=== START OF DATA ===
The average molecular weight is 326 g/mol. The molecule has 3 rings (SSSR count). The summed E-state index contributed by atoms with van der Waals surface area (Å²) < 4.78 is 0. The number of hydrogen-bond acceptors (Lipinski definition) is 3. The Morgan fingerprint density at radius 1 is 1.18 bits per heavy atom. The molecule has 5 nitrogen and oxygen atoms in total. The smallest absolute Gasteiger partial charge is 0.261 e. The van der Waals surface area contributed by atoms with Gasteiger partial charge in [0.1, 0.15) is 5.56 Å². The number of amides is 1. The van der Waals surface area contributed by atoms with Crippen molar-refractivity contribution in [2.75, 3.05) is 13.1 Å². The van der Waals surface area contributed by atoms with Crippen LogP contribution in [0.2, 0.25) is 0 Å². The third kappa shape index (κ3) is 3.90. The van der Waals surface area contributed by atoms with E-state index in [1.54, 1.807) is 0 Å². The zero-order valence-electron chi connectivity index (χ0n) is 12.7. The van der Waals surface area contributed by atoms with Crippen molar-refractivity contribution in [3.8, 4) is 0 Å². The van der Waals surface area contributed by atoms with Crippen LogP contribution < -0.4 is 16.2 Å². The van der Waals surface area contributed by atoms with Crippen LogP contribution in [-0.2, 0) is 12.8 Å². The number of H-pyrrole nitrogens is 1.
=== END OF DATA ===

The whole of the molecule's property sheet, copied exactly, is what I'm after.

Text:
The average molecular weight is 326 g/mol. The molecule has 3 rings (SSSR count). The summed E-state index contributed by atoms with van der Waals surface area (Å²) < 4.78 is 0. The number of hydrogen-bond acceptors (Lipinski definition) is 3. The Morgan fingerprint density at radius 1 is 1.18 bits per heavy atom. The molecule has 5 nitrogen and oxygen atoms in total. The smallest absolute Gasteiger partial charge is 0.261 e. The van der Waals surface area contributed by atoms with Gasteiger partial charge in [0.1, 0.15) is 5.56 Å². The number of amides is 1. The van der Waals surface area contributed by atoms with Crippen molar-refractivity contribution in [2.75, 3.05) is 13.1 Å². The van der Waals surface area contributed by atoms with Crippen LogP contribution in [0.2, 0.25) is 0 Å². The third kappa shape index (κ3) is 3.90. The van der Waals surface area contributed by atoms with E-state index in [1.54, 1.807) is 0 Å². The zero-order valence-electron chi connectivity index (χ0n) is 12.7. The van der Waals surface area contributed by atoms with Crippen molar-refractivity contribution in [3.8, 4) is 0 Å². The van der Waals surface area contributed by atoms with Crippen LogP contribution < -0.4 is 16.2 Å². The van der Waals surface area contributed by atoms with Crippen LogP contribution in [-0.2, 0) is 12.8 Å². The number of H-pyrrole nitrogens is 1.